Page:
Legio Yow
Legionary
posted 29 January 2007 21:46 EDT (US)     91 / 212       
The Discourses on Livy is Machiavelli's best. It shows that his genius was not just political, but also involved military theory, and he has perhaps a better grasp on human nature than any other philosopher I have ever read, something that doesn't really come out in The Prince.

"That which we call a nose can still smell!"
-Reduced Shakespeare Company

"Abroad, French transit workers attempt to end a strike, only to discover that they have forgotten how to operate the trains. Everybody enjoys a hearty laugh and returns to the café." -Dave Barry
Barbarian_Prince
Legionary
posted 18 March 2007 16:47 EDT (US)     92 / 212       
Here are my favorite books so far...

Ancient Sources on Alexander the Great & Ancient Warfare
- The Campaigns of Alexander (by Arrian)
- Library of History: Book XVII (by Diodorus Siculus) *
- The Life of Alexander the Great (by Plutarch) **
- The History of Alexander (by Quintus Rufus)
- Stratagems of War (by Polyaenus)

* Diodorus Siculus' Book XVII is available from Loeb Classical Library. My copy has Book XVI through Book XVII. I actually skipped right to Book 17 that deals primarily with Alexander the Great.

** I just want to say that someone needs to rewrite Plutarch's "Life of Alexander the Great." It's written in such a way that some sentences have to be read more than once to comprehend it. I have the translated version of Victor Hansen. The content is awesome, but the writing is atrocious. It actually felt like a chore reading this book. But my love of Alexander the Great pushed me to the very end of this short selection from Plutarch's "Lives."

[You're probably wondering why a lover of Alexander the Great hasn't included Justin's "Epitome of the Philippic History of Pompeius Trogus." That's because I haven't read this book yet]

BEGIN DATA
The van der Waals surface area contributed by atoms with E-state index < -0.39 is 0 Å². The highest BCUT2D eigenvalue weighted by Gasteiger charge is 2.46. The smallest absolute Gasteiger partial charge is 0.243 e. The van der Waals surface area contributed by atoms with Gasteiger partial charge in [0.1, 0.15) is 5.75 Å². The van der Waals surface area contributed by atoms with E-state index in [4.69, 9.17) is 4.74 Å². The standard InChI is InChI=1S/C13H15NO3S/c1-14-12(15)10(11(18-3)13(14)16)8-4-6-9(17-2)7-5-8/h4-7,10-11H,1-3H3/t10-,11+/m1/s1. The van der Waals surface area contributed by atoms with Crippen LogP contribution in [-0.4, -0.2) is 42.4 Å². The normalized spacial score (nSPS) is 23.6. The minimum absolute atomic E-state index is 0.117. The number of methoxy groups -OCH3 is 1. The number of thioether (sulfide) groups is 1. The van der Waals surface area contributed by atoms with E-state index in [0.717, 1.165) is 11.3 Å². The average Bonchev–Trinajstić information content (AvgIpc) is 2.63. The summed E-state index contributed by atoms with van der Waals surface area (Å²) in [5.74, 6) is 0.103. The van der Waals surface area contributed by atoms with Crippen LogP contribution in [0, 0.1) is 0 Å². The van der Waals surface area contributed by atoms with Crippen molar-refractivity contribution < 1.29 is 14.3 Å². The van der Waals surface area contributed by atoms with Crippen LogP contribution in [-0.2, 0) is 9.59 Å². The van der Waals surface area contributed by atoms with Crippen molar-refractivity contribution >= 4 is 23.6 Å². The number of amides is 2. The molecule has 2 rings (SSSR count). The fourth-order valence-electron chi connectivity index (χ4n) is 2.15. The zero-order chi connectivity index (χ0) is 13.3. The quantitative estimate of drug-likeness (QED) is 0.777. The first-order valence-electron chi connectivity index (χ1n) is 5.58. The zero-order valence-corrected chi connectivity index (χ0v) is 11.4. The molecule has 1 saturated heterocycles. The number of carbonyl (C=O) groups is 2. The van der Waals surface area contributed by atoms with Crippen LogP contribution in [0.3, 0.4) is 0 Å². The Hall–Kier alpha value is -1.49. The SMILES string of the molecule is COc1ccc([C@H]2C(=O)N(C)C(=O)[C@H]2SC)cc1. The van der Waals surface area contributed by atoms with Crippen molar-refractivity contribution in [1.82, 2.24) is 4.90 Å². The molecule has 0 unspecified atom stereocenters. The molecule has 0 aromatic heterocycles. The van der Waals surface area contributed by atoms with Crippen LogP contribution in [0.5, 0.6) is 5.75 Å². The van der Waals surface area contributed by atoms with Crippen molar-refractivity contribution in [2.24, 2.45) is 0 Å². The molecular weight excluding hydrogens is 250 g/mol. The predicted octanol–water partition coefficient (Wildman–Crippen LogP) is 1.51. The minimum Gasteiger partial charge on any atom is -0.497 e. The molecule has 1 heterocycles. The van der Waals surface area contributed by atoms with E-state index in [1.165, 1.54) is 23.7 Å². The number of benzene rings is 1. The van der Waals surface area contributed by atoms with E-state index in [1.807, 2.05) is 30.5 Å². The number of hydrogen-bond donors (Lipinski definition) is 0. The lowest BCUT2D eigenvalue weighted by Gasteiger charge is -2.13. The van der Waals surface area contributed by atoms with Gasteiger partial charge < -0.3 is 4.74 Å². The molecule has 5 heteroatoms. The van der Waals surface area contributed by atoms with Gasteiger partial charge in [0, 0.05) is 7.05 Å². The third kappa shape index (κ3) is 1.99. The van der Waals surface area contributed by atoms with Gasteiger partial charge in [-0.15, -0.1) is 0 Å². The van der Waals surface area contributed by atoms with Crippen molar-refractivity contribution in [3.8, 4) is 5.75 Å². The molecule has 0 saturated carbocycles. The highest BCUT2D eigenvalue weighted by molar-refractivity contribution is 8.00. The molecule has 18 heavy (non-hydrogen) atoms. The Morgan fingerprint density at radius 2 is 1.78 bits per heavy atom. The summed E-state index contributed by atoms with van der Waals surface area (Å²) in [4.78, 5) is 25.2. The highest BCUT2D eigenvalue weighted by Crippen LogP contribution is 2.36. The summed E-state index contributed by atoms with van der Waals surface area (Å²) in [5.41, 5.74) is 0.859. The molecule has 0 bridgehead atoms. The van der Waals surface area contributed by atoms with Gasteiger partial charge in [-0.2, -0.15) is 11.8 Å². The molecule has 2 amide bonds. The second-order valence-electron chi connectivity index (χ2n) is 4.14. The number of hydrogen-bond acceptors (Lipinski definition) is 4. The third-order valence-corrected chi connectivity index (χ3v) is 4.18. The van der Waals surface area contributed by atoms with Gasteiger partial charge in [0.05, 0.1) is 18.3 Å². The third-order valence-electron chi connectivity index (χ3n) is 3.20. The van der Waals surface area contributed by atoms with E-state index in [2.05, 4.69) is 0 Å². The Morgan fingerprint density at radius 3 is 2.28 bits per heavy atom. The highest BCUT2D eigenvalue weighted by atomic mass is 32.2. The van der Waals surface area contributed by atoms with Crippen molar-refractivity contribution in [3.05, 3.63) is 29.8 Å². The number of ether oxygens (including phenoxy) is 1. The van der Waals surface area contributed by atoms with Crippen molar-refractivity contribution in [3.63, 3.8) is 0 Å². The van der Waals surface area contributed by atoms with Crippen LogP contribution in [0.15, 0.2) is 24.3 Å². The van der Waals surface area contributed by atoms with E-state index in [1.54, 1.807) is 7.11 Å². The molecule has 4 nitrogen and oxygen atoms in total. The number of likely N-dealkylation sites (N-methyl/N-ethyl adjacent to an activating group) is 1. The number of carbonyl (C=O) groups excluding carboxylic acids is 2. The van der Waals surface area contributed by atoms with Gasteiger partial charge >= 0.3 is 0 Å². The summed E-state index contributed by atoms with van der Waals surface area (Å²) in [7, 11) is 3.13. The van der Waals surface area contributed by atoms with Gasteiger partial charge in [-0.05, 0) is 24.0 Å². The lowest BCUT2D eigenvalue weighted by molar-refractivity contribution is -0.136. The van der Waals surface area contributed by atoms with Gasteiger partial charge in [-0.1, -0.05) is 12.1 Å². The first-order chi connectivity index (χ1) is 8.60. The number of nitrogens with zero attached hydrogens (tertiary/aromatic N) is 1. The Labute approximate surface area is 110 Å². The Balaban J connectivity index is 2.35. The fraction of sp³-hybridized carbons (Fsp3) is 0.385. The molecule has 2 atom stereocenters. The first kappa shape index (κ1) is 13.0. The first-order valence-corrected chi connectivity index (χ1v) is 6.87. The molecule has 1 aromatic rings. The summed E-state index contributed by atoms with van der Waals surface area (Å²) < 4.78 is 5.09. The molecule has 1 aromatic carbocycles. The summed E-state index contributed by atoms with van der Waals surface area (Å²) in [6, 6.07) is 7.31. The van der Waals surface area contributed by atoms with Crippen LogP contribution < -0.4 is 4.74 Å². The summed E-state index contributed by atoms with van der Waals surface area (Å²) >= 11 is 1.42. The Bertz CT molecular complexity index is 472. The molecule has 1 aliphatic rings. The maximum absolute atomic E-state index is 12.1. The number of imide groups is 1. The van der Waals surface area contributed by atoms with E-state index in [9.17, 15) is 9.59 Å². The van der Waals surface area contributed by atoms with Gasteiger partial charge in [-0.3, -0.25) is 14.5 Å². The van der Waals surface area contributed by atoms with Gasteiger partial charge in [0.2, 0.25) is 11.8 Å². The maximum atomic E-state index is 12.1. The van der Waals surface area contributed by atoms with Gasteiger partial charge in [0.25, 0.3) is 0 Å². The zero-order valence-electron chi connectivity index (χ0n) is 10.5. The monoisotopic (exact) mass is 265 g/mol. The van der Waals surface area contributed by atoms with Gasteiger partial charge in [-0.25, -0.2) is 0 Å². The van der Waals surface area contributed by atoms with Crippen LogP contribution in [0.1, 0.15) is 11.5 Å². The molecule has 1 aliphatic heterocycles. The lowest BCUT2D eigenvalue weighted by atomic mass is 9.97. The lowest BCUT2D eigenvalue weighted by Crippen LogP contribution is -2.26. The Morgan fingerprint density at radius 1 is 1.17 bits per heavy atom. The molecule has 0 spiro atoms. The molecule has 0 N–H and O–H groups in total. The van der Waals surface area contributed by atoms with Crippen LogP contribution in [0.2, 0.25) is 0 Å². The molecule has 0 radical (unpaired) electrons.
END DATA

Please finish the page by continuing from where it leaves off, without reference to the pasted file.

Ancient & Medieval Epics
- the Iliad (by Homer) ***
- die Nibelungenlied (the German version of "Saga of the Volsungs")
- Saga of the Volsungs (the Nordic version of "die Nibelungenlied")
- Beowulf (this is one of the few books I actually enjoyed reading in highschool)
- The Legendary Adventures of Alexander the Great (it's silly but I love it)

*** "The Iliad" is actually quite difficult to read (due to literary mechanics). But the story is awesome!

I'll add more to this list as I find more excellent books. I still have a dozen books sitting around that I haven't read yet. Plus, I'm always ordering new books.


"It is a lovely thing to live with courage and to die leaving behind an everlasting renown." - ALEXANDER THE GREAT

[This message has been edited by Barbarian_Prince (edited 03-18-2007 @ 05:21 PM).]

Cordyceps
Naphal
(id: ArchDruid)
posted 18 March 2007 17:06 EDT (US)     93 / 212       
The Ian Scott-Kilvert translation of Plutarch is far superior to most others. There's an easily available (and relatively cheap) Penguin publication called 'Age of Alexander' which has his Alexander, Pyrrhus, Demetrius, Dion, Timoleon, Demosthenes, Agesilaus, Pelopidas, and Phocion. It's well worth the $15-$20.

Just as some bodies, from the moment of birth, are endowed with beauty, while on others nature from their very beginning bestows blemishes and wrinkles, so with souls too, some are distinguished at once with extreme grace and attractiveness, while others leave a trail of sombre and deep gloom. ~Michael Psellus, Chronographia
Barbarian_Prince
Legionary
posted 18 March 2007 17:13 EDT (US)     94 / 212       
I'll probably end up ordering that book since I'm also very interested in Pyrrhus and Demosthenes.

"It is a lovely thing to live with courage and to die leaving behind an everlasting renown." - ALEXANDER THE GREAT
Cordyceps
Naphal
(id: ArchDruid)
posted 18 March 2007 19:36 EDT (US)     95 / 212       
Pyrrhus is exceptionally well done actually, I read it periodically just for fun.

Just as some bodies, from the moment of birth, are endowed with beauty, while on others nature from their very beginning bestows blemishes and wrinkles, so with souls too, some are distinguished at once with extreme grace and attractiveness, while others leave a trail of sombre and deep gloom. ~Michael Psellus, Chronographia